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STF president says Sask. needs to use agreements in other provinces as example when bargaining

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Saskatchewan Teachers’ Federation (STF) president Samantha Becotte says the province needs to look at other regions of Canada and use them as examples when it comes to bargaining at home.

The two sides remain at odds over whether or not classroom size and complexity issues should be discussed at the bargaining table.

On Tuesday, the STF received public support from the Elementary Teachers’ Federation of Ontario, the British Columbia Teachers’ Federation and the New Brunswick Teachers’ Association.

All three organizations have lobbied governments to include similar provisions in their agreements.

“It shines a light on the reality that these items can be bargained despite our government’s refusal to address classroom size and complexity in our collective agreement, other provinces have done it,” Becotte told CTV Morning Live.

According to Becotte, the STF is not looking for something “revolutionary” but rather something they feel should be a standard in provincial agreements for all teaching organizations across Canada.

In recent weeks both sides have accused one another of refusing to return to or failing to show up to the bargaining table at all.

On Tuesday, Education Minister Jeremy Cockrill took to social media to post a picture of an empty table, claiming that the province was ready to sit down and talk but that STF representatives were nowhere to be found.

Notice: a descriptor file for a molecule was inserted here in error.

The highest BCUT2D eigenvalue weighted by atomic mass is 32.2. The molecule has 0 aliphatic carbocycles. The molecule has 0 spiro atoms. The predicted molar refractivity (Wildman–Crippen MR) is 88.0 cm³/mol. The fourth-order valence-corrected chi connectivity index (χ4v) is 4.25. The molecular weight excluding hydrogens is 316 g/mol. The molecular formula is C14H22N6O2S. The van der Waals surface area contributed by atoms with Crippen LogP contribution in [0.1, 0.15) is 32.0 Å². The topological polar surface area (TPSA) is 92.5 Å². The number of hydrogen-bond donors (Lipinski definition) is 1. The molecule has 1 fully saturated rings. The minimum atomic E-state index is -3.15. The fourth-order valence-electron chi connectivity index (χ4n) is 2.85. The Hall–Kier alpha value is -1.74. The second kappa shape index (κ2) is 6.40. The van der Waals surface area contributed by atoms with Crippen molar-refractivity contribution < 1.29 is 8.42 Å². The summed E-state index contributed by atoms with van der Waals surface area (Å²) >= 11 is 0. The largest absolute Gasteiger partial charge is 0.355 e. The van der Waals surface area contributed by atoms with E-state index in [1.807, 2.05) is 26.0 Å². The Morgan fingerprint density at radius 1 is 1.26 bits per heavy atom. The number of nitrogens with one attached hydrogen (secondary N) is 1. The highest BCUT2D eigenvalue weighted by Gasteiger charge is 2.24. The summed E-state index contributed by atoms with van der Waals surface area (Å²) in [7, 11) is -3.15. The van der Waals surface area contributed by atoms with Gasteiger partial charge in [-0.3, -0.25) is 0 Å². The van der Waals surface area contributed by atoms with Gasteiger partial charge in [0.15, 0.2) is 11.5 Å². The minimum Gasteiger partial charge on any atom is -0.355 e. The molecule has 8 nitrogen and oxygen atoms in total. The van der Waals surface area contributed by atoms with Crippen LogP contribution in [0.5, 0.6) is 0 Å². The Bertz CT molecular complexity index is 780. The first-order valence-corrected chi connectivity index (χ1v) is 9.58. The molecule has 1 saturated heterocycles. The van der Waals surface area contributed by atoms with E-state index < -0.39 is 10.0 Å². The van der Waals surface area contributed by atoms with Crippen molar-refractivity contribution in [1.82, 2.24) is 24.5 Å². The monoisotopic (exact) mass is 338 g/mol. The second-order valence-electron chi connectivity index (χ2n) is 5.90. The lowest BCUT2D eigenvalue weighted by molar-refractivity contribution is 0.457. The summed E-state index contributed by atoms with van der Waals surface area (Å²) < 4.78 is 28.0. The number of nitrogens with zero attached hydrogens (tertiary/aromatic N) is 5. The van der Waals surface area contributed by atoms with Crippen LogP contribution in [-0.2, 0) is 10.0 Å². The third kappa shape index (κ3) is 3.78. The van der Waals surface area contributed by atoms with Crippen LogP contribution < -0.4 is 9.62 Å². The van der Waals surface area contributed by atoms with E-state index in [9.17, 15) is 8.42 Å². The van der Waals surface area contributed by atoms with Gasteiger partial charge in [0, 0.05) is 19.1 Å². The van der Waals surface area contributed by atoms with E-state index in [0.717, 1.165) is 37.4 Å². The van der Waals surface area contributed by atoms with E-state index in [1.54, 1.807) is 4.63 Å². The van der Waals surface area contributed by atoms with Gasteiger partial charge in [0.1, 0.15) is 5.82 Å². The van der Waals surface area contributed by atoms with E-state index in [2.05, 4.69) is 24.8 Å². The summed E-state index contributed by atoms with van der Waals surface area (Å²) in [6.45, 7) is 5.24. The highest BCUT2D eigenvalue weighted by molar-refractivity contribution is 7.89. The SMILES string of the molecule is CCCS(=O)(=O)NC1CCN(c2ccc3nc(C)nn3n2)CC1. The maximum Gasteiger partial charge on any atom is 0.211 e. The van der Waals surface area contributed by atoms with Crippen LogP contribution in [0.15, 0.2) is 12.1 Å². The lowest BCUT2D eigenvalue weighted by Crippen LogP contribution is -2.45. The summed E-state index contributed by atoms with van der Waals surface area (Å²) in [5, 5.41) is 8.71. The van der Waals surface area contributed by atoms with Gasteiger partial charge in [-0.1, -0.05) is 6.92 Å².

“Our team is ready to bargain,” Cockrill said in his post on X. “Teachers and students should be in the classroom. The teachers’ union should be at the bargaining table,” he added.

Cockrill also said the province has been informed by teachers that more job action can be expected next week when students return to the classroom following their February break this week.

Becotte however said she remains optimistic that the two sides will be able to bring the two issues to the table.

“We have always said that this was going to be a difficult challenge and we’ve brought it forward in collective bargaining over the last two rounds and the government refused to put it into a collective agreement,” Becotte said.

While the province has said that it firmly believes classroom size and complexity issues should not be a part of the bargaining process, it has also claimed that through funding and the announcement of new initiatives and pilot projects – those very two concerns are being taken care of.

“We have a right to negotiate these two items and we’re going to continue to stand up for teachers and stand up for students to ensure that their learning conditions and teachers’ working conditions improve,” Becotte said.

Teachers’ next round of job action has yet to be announced, despite the province saying they are aware that more walkouts are possible next week.

Saskatchewan’s teachers' last contract expired in August 2023. Initial bargaining began in May of 2023 with the STF declaring impasses in October and again in February.

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